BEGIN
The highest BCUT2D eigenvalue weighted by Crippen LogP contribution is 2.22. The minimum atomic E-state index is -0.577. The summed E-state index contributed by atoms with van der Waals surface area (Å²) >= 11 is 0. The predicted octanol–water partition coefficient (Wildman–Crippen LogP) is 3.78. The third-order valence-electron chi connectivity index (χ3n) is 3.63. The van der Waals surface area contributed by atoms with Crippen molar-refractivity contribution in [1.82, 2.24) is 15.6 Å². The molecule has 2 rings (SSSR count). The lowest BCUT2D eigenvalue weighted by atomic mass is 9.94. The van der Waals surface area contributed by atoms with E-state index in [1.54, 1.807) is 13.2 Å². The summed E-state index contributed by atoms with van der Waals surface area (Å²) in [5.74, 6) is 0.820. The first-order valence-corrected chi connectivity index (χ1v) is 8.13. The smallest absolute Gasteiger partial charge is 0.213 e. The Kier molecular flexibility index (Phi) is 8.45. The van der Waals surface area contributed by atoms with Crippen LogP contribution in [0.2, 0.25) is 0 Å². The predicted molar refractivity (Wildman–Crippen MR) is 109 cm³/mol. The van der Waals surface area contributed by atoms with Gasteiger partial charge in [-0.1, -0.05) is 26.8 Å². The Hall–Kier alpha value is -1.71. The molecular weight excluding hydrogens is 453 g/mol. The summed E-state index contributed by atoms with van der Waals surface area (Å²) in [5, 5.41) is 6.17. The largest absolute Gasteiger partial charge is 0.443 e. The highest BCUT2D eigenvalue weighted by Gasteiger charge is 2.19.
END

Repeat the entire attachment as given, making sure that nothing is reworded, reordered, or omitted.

The highest BCUT2D eigenvalue weighted by Crippen LogP contribution is 2.22. The minimum atomic E-state index is -0.577. The summed E-state index contributed by atoms with van der Waals surface area (Å²) >= 11 is 0. The predicted octanol–water partition coefficient (Wildman–Crippen LogP) is 3.78. The third-order valence-electron chi connectivity index (χ3n) is 3.63. The van der Waals surface area contributed by atoms with Crippen molar-refractivity contribution in [1.82, 2.24) is 15.6 Å². The molecule has 2 rings (SSSR count). The lowest BCUT2D eigenvalue weighted by atomic mass is 9.94. The van der Waals surface area contributed by atoms with E-state index in [1.54, 1.807) is 13.2 Å². The summed E-state index contributed by atoms with van der Waals surface area (Å²) in [5.74, 6) is 0.820. The first-order valence-corrected chi connectivity index (χ1v) is 8.13. The smallest absolute Gasteiger partial charge is 0.213 e. The Kier molecular flexibility index (Phi) is 8.45. The van der Waals surface area contributed by atoms with Crippen LogP contribution in [0.2, 0.25) is 0 Å². The predicted molar refractivity (Wildman–Crippen MR) is 109 cm³/mol. The van der Waals surface area contributed by atoms with Gasteiger partial charge in [-0.1, -0.05) is 26.8 Å². The Hall–Kier alpha value is -1.71. The molecular weight excluding hydrogens is 453 g/mol. The summed E-state index contributed by atoms with van der Waals surface area (Å²) in [5, 5.41) is 6.17. The largest absolute Gasteiger partial charge is 0.443 e. The highest BCUT2D eigenvalue weighted by Gasteiger charge is 2.19.